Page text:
~Awww. A pair of Ring-necked Ducks look into each others eyes  at the small pond near Glenmere Lake, 04/19/18.~ 

Spring Raptor Migration in Orange County

~Kent did not have any photos with this post, so I figured I would tack on one of my own recent shots – Bald Eagle flyover at Glenmere Lake last weekend, 04/07/18.~

I recently invited several of the more prolific birders in our area to contribute to the blog whenever they have something that they feel is worth sharing. I think there is a lot of good birding going on that folks would like to hear about, and the end result should be a little more complete coverage of the birds and birding in our area. Kent Warner is the first to take me up on the offer. The timing is perfect too, since I was out of town all weekend and didn’t get any birding done.  I found this post very interesting because, generally speaking, not much attention is paid to raptor migration here in Orange County.

SPRING RAPTOR MIGRATION IN ORANGE COUNTY

BY KENT WARNER

Today was a stunner at Bellvale Community for raptors especially. As the sun warmed, and the updrafts started, the first couple of broad-winged hawks, passed low overhead. As the day continued, despite a stiff north breeze, the raptors kept coming – predominantly  Broad-winged Hawks and Turkey Vultures, but a little of everything showed. Here is a list of what I saw…

Broad-winged Hawk – 450 (very conservative estimate of just the ones I saw, there were definitely more)

Turkey Vulture – 45

Black Vulture – 6

Osprey – 16

Northern Harrier – 3

Sharp-shinned Hawk – 3

Cooper’s Hawk – 5

Bald Eagle – 5

Red-Shouldered Hawk – 1

Red-tailed Hawk – 6

American Kestrel – 6

Merlin – 1

Peregrine Falcon – 1

Lapland Longspur in (nearly) Breeding Plumage, 04/08/18

~Lapland Longspur in the Black Dirt, 04/08/18.~ 

I was having a conversation with Rob Stone earlier this week about Lapland Longspurs. I had commented that they had probably migrated north by now; Rob wasn’t so sure and said that he thought his latest date for LALOs was April 7th. We agreed that, if they were around, you might find one in  darn nice plumage. I set out to the black dirt this morning with all this in mind. I located large, loose, flock of Horned Larks; they were extremely scattered and jumpy as can be. I eventually located a single LALO in beautiful breeding plumage. The bird was distant so I tried my best to document it by digiscoping video with my phone, but the jumpy birds, the wind, and the heat shimmer made it difficult for sure (see the result at the bottom of this post). I found several LALOs in the flock and it was cool because I could differentiate the birds by their plumage. I put in a good amount of time, and eventually it (sort of) paid off when part of the flock landed close to me and in that group was a LALO nearly in breeding plumage. It was a really exciting time, I really love Lapland Longspurs, and I never thought I’d ever see one in breeding plumage. Beautiful birds!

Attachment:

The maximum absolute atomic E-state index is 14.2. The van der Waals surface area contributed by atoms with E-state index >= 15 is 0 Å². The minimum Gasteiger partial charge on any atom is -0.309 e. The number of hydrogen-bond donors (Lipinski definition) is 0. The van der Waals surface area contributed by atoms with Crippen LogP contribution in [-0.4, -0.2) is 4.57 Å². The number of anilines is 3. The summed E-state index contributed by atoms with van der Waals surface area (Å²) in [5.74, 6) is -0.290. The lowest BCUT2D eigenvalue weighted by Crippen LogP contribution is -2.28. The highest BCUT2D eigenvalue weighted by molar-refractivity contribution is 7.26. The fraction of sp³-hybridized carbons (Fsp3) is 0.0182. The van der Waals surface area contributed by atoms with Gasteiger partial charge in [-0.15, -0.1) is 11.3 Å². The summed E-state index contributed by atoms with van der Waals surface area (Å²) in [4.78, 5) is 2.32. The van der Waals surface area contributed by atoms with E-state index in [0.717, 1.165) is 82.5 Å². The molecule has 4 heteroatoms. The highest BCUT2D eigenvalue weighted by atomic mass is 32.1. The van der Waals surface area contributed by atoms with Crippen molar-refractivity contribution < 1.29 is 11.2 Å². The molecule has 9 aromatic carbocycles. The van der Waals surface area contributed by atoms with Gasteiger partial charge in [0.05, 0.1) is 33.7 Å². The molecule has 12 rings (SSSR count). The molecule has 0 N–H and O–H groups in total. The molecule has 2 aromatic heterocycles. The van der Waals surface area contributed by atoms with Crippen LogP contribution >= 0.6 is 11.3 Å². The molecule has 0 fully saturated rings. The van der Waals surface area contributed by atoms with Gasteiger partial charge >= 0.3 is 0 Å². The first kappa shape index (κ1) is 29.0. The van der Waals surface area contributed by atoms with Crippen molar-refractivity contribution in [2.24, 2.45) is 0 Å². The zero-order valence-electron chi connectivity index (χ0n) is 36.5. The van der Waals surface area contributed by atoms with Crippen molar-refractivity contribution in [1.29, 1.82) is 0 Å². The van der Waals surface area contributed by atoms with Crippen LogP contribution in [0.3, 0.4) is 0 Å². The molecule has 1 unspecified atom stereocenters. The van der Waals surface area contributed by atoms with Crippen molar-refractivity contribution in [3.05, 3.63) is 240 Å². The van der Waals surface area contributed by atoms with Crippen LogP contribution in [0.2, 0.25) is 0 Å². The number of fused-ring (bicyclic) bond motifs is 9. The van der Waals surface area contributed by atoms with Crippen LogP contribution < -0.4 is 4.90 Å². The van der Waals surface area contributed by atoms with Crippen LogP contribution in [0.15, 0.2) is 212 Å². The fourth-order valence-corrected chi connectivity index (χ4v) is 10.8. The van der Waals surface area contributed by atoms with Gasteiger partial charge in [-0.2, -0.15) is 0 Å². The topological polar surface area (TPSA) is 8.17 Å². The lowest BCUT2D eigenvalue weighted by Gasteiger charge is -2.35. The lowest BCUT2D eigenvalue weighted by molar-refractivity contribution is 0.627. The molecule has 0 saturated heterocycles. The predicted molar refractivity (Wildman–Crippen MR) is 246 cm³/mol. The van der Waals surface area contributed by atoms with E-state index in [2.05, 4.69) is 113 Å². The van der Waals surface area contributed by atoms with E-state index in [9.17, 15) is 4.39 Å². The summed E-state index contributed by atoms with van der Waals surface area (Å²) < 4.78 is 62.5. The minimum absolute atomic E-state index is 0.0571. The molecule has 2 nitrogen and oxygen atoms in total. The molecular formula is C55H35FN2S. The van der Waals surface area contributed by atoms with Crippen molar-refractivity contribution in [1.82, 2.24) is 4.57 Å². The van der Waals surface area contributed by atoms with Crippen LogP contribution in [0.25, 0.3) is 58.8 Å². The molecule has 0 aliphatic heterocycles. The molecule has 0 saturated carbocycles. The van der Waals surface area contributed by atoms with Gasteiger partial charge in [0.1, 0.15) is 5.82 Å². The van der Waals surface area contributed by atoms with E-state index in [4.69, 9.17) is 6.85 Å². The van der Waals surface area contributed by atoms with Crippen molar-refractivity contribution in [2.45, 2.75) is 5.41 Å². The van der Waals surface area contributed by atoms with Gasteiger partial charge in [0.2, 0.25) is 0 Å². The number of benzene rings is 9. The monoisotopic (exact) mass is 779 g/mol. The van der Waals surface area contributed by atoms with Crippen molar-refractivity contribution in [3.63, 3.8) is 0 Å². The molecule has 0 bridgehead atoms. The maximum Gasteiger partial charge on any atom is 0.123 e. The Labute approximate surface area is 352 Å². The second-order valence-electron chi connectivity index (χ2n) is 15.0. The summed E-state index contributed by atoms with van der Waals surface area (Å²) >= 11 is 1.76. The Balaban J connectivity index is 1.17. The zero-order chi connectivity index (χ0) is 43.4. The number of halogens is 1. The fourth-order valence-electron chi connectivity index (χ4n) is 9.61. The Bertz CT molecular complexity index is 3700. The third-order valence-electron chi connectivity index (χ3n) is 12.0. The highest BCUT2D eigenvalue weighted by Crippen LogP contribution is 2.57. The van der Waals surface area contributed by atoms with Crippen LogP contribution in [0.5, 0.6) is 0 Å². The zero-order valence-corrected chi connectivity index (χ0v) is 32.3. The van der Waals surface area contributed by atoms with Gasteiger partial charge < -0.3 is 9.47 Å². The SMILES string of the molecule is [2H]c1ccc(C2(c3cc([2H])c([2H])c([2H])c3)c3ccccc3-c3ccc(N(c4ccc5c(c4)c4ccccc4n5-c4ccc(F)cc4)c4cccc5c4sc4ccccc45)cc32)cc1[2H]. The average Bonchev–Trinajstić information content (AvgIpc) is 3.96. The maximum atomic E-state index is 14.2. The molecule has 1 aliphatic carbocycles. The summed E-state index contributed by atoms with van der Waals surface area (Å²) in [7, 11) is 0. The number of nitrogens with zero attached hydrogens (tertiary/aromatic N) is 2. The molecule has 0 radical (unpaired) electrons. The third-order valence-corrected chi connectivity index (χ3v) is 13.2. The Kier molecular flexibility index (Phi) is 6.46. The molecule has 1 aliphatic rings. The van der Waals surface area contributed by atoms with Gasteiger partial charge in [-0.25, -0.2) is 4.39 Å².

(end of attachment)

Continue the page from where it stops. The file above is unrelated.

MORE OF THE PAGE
~The heat shimmer was just awful today. In fact, for me it’s been awful all spring long, destroying scope views and photos alike. The Horned Larks were looking especially sharp to me today. In the Black Dirt, 04/08/18.~ 
~Savannah Sparrow in the Black Dirt, 04/08/18. Just ignore the plastic wrap in the background. 

Another Excellent Day For Waterfowl in OC, 04/07/18

~This little cutie made my day – Horned Grebe at Greenwood Lake, 04/07/18.~

It was an excellent morning for waterfowl in southern Orange County – I had good birds at nearly every stop I made and a total of 18 species  (see my list by location, below). But, it was one extremely accommodating Horned Grebe at Greenwood Lake which made my day. Greenwood Lake is not typically a spot that is good for photos – the birds are typically quite distant – in fact, I often leave my camera in the car. Well I was glad I had it with me today as this HOGR came in close and fed well, completely unconcerned with my presence. I love it when, every once in a while, things work out really well. Here’s what I had today, by location:

6 1/2 STATION ROAD SANCTUARY: 6 Green-winged Teal, 35 Canada Geese, 5 Mallards, 9 American Black Ducks, 2 Mute Swan, and 1 Northern Shoveler.